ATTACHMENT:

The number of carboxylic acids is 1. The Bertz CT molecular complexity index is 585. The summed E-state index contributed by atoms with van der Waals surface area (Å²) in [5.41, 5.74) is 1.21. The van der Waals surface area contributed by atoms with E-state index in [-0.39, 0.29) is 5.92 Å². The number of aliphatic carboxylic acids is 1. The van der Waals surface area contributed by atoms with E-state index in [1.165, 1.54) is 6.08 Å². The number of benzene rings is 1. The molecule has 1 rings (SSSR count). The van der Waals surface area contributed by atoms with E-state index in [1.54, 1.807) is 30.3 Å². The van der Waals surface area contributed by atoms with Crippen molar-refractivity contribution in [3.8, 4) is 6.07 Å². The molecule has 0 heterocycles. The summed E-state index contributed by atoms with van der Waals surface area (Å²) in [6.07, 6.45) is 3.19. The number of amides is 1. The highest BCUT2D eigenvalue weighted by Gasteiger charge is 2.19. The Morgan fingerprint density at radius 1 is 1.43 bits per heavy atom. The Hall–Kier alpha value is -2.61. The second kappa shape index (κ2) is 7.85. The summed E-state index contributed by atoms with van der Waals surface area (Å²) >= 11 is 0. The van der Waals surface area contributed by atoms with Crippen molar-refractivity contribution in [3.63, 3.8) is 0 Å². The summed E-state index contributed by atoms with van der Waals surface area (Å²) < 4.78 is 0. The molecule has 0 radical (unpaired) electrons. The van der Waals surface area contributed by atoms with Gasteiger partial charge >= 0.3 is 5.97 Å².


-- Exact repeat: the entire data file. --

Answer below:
The number of carboxylic acids is 1. The Bertz CT molecular complexity index is 585. The summed E-state index contributed by atoms with van der Waals surface area (Å²) in [5.41, 5.74) is 1.21. The van der Waals surface area contributed by atoms with E-state index in [-0.39, 0.29) is 5.92 Å². The number of aliphatic carboxylic acids is 1. The van der Waals surface area contributed by atoms with E-state index in [1.165, 1.54) is 6.08 Å². The number of benzene rings is 1. The molecule has 1 rings (SSSR count). The van der Waals surface area contributed by atoms with E-state index in [1.54, 1.807) is 30.3 Å². The van der Waals surface area contributed by atoms with Crippen molar-refractivity contribution in [3.8, 4) is 6.07 Å². The molecule has 0 heterocycles. The summed E-state index contributed by atoms with van der Waals surface area (Å²) in [6.07, 6.45) is 3.19. The number of amides is 1. The highest BCUT2D eigenvalue weighted by Gasteiger charge is 2.19. The Morgan fingerprint density at radius 1 is 1.43 bits per heavy atom. The Hall–Kier alpha value is -2.61. The second kappa shape index (κ2) is 7.85. The summed E-state index contributed by atoms with van der Waals surface area (Å²) >= 11 is 0. The van der Waals surface area contributed by atoms with Crippen molar-refractivity contribution in [3.63, 3.8) is 0 Å². The summed E-state index contributed by atoms with van der Waals surface area (Å²) < 4.78 is 0. The molecule has 0 radical (unpaired) electrons. The van der Waals surface area contributed by atoms with Gasteiger partial charge >= 0.3 is 5.97 Å².